A clichéd refrain of critics is that citizen journalists have little incentive to check for facts or fairness, or to even write well.Also see: Can selling news via the Web save newspapers?
So is fact-checking on life support?
Consider the evidence. More and more citizen sites are hiring a professional journalist (or two or three) to edit members’ contributions. As citizen journalism matures, it seems to be increasingly turning into a method to investigate a story rather than a replacement for professional journalism.
Is that a challenge to the very premise of citizen journalism? Quite the contrary, it would seem. Take Julien Pain, founder-editor of the French cit-journalism site “Observers.” In recent media interviews, Mr. Pain says Web traffic has zoomed with the increase in perceived credibility. He says his site “takes advantage of the best aspects of a blog, but maintains professional direction.” Clearly, the site has realized enhanced value through edits by a professional.
Another example is Cynthia Farrar’s citizen journalism forum, whose tag line boasts, “People powered, professionally produced.” The site, “Purple States,” was described by one blogger as a “new media company that gathers content from citizen journalists like you, edits their videos and interviews, and delivers those packages to major media outlets.” Its teams comprise “citizen journalists. . . who travel together to report on news from the frontlines. Their journey is professionally. . . edited, and aired on a variety of major media platforms.” Purple States’ documentaries have been streamed on nyt.com, washingtonpost.com, Verizon v-cast as well as on local television.
That seems to be the emerging model: Employ a collective intelligence but fact-check using a professional. I predict it will emerge as the definition of “sustainable journalism,” a meme to explore which Leonard Witt recently got a $1.5 million gift. The model potentially enhances citizen journalism’s credibility but also creates avenues for laid-off journalists.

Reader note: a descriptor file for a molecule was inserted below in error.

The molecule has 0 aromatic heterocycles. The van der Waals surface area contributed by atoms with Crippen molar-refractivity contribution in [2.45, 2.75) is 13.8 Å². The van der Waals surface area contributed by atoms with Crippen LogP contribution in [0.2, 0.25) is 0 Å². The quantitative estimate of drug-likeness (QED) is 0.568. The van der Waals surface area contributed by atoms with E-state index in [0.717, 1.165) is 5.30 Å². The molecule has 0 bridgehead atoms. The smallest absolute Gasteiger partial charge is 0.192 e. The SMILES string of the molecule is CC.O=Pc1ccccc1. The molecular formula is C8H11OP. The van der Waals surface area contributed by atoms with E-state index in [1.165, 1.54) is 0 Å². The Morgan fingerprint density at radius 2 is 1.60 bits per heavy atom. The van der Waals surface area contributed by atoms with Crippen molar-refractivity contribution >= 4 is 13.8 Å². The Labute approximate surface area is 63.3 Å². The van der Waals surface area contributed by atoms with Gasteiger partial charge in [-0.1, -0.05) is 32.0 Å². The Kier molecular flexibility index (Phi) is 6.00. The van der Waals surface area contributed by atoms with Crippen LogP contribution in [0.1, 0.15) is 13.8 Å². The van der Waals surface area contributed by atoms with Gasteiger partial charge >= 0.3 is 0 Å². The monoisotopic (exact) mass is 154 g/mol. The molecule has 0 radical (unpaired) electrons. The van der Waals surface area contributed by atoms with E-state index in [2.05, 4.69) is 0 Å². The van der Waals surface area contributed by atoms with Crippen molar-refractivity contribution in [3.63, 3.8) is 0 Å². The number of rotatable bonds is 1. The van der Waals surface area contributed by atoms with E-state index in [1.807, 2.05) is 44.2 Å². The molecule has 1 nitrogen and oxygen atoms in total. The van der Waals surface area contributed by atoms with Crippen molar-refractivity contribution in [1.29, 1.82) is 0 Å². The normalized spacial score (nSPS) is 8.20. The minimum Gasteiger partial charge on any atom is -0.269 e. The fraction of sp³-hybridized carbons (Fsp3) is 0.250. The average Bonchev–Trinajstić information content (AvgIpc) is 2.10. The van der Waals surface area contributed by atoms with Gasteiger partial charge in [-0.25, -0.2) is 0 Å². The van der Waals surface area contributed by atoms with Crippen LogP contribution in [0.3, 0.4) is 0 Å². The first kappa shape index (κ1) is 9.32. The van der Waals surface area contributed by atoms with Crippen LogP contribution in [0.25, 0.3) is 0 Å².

A citizen site that has bucked the trend is CNN’s “iReport,” which continues to declare that “the stories submitted by users are not edited, fact-checked or screened before they post.” iReport, which turned one year old February 15, has more than 25,000 reporter-members. Its virtual branch in Second Life – “our bigger, better space” as one iReporter gushed – is called iReport Island, the rapidly growing “network of 3-D citizen journalists.” iReports are also broadcast in CNN Radio feeds to “more than 1,500 affiliates in the United States, Canada, Australia, New Zealand Aruba and Newfoundland.”
I expect that if citizen sites won’t fact-check, then others will do it for them – that is a fundamental reason why collective intelligence is a utility. For instance, check out Public-Press.org, Spot.us and Newsdesk.org. Clearly, this idea that others will do the fact-checking, has its own pitfalls given that Web users tend to frequent content which reinforces – not challenges – their attitudes. Mark Glaser of MediaShift once observed that Web traffic to non-partisan fact-check sites -- such as PolitiFact, FactCheck, and the Washington Post’s Fact Checker blog -- is always less than the Web traffic to partisan fact-check sites -- such as Newsbusters (conservative) and Media Matters (liberal).
Besides, consider what Walter Isaacson of the Aspen Institute writes in a recent Time. He calls for Web users to make a “micropayment” via some sort of EZPass system which he claims would, besides saving the newspaper industry, “nourish and encourage all sorts of citizen journalism and blogging.” A consensus seems to be developing that if citizen journalism is to have monetary value, fact-checking will be inevitable.
All of it leads me to offer that we don’t have to be particularly intrepid to appreciate the emerging model – “employ a collective intelligence but fact-check using a professional” – as worthy of our group’s careful attention.
And see: Some thoughts on citizen journalism and Mumbai
And: How to add value to amateur content